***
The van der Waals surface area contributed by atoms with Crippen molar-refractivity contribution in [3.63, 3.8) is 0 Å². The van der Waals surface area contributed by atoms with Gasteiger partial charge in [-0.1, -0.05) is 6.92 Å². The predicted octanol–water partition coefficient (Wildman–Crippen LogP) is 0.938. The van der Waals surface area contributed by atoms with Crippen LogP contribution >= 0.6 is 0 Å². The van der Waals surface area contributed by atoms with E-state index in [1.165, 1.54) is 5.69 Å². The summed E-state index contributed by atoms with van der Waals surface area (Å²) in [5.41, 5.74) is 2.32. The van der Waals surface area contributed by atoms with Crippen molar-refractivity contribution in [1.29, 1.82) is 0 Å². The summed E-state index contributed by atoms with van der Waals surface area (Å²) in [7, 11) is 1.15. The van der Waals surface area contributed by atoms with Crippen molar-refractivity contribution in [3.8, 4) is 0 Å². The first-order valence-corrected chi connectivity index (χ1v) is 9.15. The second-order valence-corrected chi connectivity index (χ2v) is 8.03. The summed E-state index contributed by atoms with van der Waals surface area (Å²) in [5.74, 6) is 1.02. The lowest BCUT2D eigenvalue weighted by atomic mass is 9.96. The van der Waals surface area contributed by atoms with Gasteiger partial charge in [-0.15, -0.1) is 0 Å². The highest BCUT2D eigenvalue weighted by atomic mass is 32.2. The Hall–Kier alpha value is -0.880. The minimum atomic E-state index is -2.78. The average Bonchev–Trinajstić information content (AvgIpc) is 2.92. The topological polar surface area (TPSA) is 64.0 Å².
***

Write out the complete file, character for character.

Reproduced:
The van der Waals surface area contributed by atoms with Crippen molar-refractivity contribution in [3.63, 3.8) is 0 Å². The van der Waals surface area contributed by atoms with Gasteiger partial charge in [-0.1, -0.05) is 6.92 Å². The predicted octanol–water partition coefficient (Wildman–Crippen LogP) is 0.938. The van der Waals surface area contributed by atoms with Crippen LogP contribution >= 0.6 is 0 Å². The van der Waals surface area contributed by atoms with E-state index in [1.165, 1.54) is 5.69 Å². The summed E-state index contributed by atoms with van der Waals surface area (Å²) in [5.41, 5.74) is 2.32. The van der Waals surface area contributed by atoms with Crippen molar-refractivity contribution in [1.29, 1.82) is 0 Å². The summed E-state index contributed by atoms with van der Waals surface area (Å²) in [7, 11) is 1.15. The van der Waals surface area contributed by atoms with Crippen molar-refractivity contribution in [3.8, 4) is 0 Å². The first-order valence-corrected chi connectivity index (χ1v) is 9.15. The second-order valence-corrected chi connectivity index (χ2v) is 8.03. The summed E-state index contributed by atoms with van der Waals surface area (Å²) in [5.74, 6) is 1.02. The lowest BCUT2D eigenvalue weighted by atomic mass is 9.96. The van der Waals surface area contributed by atoms with Gasteiger partial charge in [-0.15, -0.1) is 0 Å². The highest BCUT2D eigenvalue weighted by atomic mass is 32.2. The Hall–Kier alpha value is -0.880. The minimum atomic E-state index is -2.78. The average Bonchev–Trinajstić information content (AvgIpc) is 2.92. The topological polar surface area (TPSA) is 64.0 Å².